As a result of Marilyn's performance in “The Asphalt Jungle”, Johnny Hyde persuaded director Joseph Mankiewicz to cast her in a small but significant role in All About Eve.

Celeste Holm spoke about her experience with Bette Davis on the first day of shooting: "I walked onto the set . . . on the first day and said, 'Good morning,' and do you know her reply? She said, 'Oh shit, good manners.' I never spoke to her again – ever."

Celeste Holm was initially irritated by Marilyn’s habitual lateness in showing up on the set but this did not cloud the opinion of Russian character actor Gregory Ratoff. Holm recalled, “About the third day, Mr. Ratoff said, ‘That girl is going to be beeg star! I said, ‘Why, because she keeps everyone waiting?’ And he said, ‘No, she has a quality’. Well, I saw this soft vulnerable quality, but I didn’t know how much will was behind it, I didn’t know how much drive”.

Claudette Colbert was originally cast as Margo Channing, but suffered a ruptured disc during filming on Three Came Home and had to withdraw. Bette Davis stepped into the role, even though 20th Century-Fox studio chief Darryl F. Zanuck and Davis couldn't stand each other, going back to when Davis walked out from her post as president of the Motion Picture Academy in 1941.

Bette Davis filmed all of her scenes in 16 days.

Bette Davis' marriage to William Grant Sherry was in the throes of breaking up while she was making the film. Her raspy voice in the film is largely due to the fact that she burst a blood vessel in her throat from screaming at her soon-to-be-ex-husband during one of their many rows. Director Joseph L. Mankiewicz liked the croaky quality so he didn't have Davis change it.

Bette Davis admitted later on that Joseph L. Mankiewicz's casting her in this movie saved her career from oblivion after a series of unsuccessful movies. She said in a 1983 interview, "He resurrected me from the dead."

Bette Davis fell in love with her co-star Gary Merrill during the shoot of this movie and the two married in July 1950 a few weeks after filming was completed. They adopted a baby girl, whom they named Margot.

George Sanders and Marilyn reportedly had an affair during the making of the picture, though he was married to Zsa Zsa Gabor, the second of his four wives.

Zsa Zsa Gabor kept arriving on the set because she was jealous of her husband George Sanders in his scenes with the young blonde ingénue Marilyn Monroe.

Although he received screen credit, actor Eddie Fisher's scene was cut before the film's release.

All About Eve holds the record for the film with the greatest number of female acting Oscar nominations.

20th-Century Fox paid Mary Orr $5,000 for all rights to "The Wisdom of Eve".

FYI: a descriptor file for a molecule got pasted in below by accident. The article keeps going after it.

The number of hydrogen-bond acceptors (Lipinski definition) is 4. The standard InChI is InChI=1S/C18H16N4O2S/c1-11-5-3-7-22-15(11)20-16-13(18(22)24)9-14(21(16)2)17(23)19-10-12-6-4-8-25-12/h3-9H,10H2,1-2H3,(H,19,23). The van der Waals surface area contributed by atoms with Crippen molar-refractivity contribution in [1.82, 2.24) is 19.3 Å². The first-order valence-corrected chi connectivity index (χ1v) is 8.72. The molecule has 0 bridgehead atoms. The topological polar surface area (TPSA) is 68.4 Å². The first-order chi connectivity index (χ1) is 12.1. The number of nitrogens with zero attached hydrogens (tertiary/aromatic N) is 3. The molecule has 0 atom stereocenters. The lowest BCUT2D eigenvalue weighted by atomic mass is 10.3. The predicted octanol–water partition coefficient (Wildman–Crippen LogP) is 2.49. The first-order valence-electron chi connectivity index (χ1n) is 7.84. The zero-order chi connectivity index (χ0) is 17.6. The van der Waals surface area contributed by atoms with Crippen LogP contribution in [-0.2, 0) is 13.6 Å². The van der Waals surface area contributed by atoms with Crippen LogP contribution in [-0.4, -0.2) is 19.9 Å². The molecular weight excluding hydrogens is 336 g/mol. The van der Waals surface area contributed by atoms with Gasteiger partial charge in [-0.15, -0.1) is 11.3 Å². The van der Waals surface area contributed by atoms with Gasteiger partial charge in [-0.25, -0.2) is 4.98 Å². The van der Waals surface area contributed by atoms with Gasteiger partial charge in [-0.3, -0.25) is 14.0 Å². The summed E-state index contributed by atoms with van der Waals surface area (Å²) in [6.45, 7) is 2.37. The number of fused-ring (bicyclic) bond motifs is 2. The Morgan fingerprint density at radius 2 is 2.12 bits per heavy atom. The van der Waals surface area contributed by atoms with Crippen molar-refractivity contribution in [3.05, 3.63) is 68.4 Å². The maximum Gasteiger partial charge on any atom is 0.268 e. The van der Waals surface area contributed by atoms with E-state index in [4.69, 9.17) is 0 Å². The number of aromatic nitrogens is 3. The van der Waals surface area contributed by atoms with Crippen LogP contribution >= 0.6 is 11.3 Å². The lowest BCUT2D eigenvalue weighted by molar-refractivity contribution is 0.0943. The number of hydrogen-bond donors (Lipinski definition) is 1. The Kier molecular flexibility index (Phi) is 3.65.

"The Screen Guild Theater" broadcast a 60 minute radio adaptation of the movie on March 8, 1951 with Bette Davis, Anne Baxter and George Sanders reprising their film roles.

"Lux Radio Theater" broadcast a 60 minute radio adaptation of the movie on October 1, 1951 with Bette Davis and Gary Merrill reprising their film roles.

Submit Interesting Facts

Margo Channing: Fasten your seat-belts. It's going to be a bumpy night.

Birdie: All of a sudden she's playing Hamlet's mother.

Claudia Caswell: You won't bore him, honey. You won't even get a chance to talk.

Addison DeWitt: I'm Addison DeWitt. I'm nobody's fool, least of all yours.

Addison DeWitt: You're maudlin and full of self-pity. You're magnificent!

Addison DeWitt: While you wait you can read my column. It'll make minutes fly like hours.

Bill Sampson: Wherever there's magic and make-believe and an audience, there's theatre.

Submit Quotes

While Phoebe is looking at herself in the mirror during the final scene, a crew member sitting on a crane is visible for a few seconds at the top of the shot.

In the first scene just as the camera pulls away from the award plaque, the dolly tracks are visible on the floor.

Submit Goofs & Blunders

A fine Darryl Zanuck production, excellent music and on air ultra-class complete the superior satire. Reviewed by: Bosley Crowther of The New York Times.

...a classic of the American cinema – to this day the quintessential depiction of ruthless ambition in the entertainment industry, with legendary performances from Bette Davis, Anne Baxter and George Sanders anchoring one of the very best films from one of Hollywood's very best Golden Era filmmakers: Joseph L. Mankiewicz. It is a film that belongs on every collector's shelf – whether on video or DVD. It is a classic that deserves better than what Fox has given it. Reviewed by: Box Office.

The movie's strength and weakness is Anne Baxter, whose Eve lacks the presence to be a plausible rival to Margo, but is convincing as the scheming fan. When Eve understudies for Margo and gets great reviews, Mankiewicz wisely never shows us her performance; better to imagine it, and focus on the girl whose look is a little too intense, whose eyes a little too focused, whose modesty is somehow suspect. Reviewed by: Roger Ebert of The Chicago Sun Times.